Ted and I were really close friends, starting in I think the third grade, P.S. 27, which is when he, Leon, and his very sweet parents moved to Hawthorne Ave., around the corner from us. We were at 106 Valentine Lane. Years later we moved to 80 Belvedere Drive, but that was still just a short walk. We were always very aware of how many interests we had in common. Especially classical music. We had a little group of kids who were trying to start an orchestra. We would meet at Bernice Morris’ house, on Belvedere Drive. Ted was to be the leader and conductor. That was only logical since he was the drum major for the Hawthorne Jr. H. S. marching band. We were trying to play a concerto; I can’t remember if it was Tschaikovsky or Rachmaninoff. I do remember there was a beautiful theme in the first movement, and I wanted to try to play that first. But Ted wanted to work on the third movement for some reason! He didn’t get very far with that, met only a few times.
I remember a funny thing that happened. There was supposed to be a meteor shower. It was to happen in the middle of the night, 2 or 3 AM. We agreed to meet outside, between our houses, and watch, weather permitting. Well, I did wake up in time, but even though the weather permitted, I just couldn’t (well, didn’t) get out of my warm comfortable bed to go outside. Ted did, and criticized me the next day (mildly and humorously) for giving in to my desire for comfort rather than getting up to do something of scientific interest!
We had lots of intellectual discussions, covering all sorts of subjects, from the benefits of nose-picking all the way to free will and determinism. When we were somewhere around the age of 10 to 12 years, we agreed that since human behavior was determined, people couldn’t really be blamed for their bad behavior. But, for the sake of society, they had to be held responsible!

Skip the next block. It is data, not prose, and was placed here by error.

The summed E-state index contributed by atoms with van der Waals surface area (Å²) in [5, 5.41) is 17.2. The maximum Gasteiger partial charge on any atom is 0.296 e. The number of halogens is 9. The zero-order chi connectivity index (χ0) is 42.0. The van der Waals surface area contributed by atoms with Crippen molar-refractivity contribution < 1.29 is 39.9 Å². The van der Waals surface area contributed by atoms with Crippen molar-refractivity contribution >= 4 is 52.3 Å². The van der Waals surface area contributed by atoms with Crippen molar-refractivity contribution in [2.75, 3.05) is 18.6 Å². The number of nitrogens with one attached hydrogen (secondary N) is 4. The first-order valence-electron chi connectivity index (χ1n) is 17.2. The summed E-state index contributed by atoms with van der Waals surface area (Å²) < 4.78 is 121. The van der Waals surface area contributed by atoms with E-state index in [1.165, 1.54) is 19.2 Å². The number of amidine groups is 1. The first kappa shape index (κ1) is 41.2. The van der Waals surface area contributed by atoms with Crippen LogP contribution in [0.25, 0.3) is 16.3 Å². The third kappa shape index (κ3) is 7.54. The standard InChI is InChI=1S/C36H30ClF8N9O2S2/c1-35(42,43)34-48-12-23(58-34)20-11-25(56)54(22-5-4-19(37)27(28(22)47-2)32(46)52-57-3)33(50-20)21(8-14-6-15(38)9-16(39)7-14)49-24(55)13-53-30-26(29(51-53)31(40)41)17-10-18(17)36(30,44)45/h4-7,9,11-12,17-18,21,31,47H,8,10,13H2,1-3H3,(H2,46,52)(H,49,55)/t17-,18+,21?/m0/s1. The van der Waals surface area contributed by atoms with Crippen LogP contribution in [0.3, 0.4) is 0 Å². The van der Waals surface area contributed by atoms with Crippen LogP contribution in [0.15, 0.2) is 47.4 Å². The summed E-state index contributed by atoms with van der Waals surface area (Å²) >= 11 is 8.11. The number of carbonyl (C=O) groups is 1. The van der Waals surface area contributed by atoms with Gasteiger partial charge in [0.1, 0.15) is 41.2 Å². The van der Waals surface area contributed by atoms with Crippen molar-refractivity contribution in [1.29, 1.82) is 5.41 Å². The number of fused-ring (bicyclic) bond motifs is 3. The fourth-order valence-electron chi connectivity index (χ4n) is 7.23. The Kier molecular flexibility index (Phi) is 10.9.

I remember a discussion about which would be worse, to go blind or to go deaf. Since we both loved classical music, we agreed that going deaf would be worse. But that did take a lot of discussing!
I remember when Ted was drum major for the band, we used to both be really bothered by how Isobel Craig, the other drum major(ette) would start marching with her right foot whereas the left foot is supposed to coincide with the first beat of the music! It really bothered Ted and me!
Sometimes we’d be on a walk, and didn’t say much, and then later would come up with the same thought simultaneously. Well, I guess that happened a few times. So when we both ended up going into psychiatry, that was kind of a repeat of those coincidences, if you follow me.
When I went to college in the Midwest, and he back East, or maybe it was when he was in the service, we pretty much lost contact. But then we resumed it years oater. I remember visiting Ted and Mary Lou at their warm, comfortable house on One Folly Lane. I remember meeting you at “the diner” in Yonkers.
We both happened to be in Yonkers when our high school class had its 50th reunion (somewhere up the river, maybe Hastings). The only reason I went was because Ted would be there. And it was wonderful!.
Ted was always really sweet to my mother, when she lived alone, visiting her when he’d come down from Worcester.
And her kitchen was brightened by the great clock made and given to her by Mary Lou.
Donald Leff, who had lived, as a kid, on Sunnyside Drive, always wanted the three of us to get together and walk around the neighborhood, on what he called “a nostalgia tour”. But we never did.
—Condolences to all,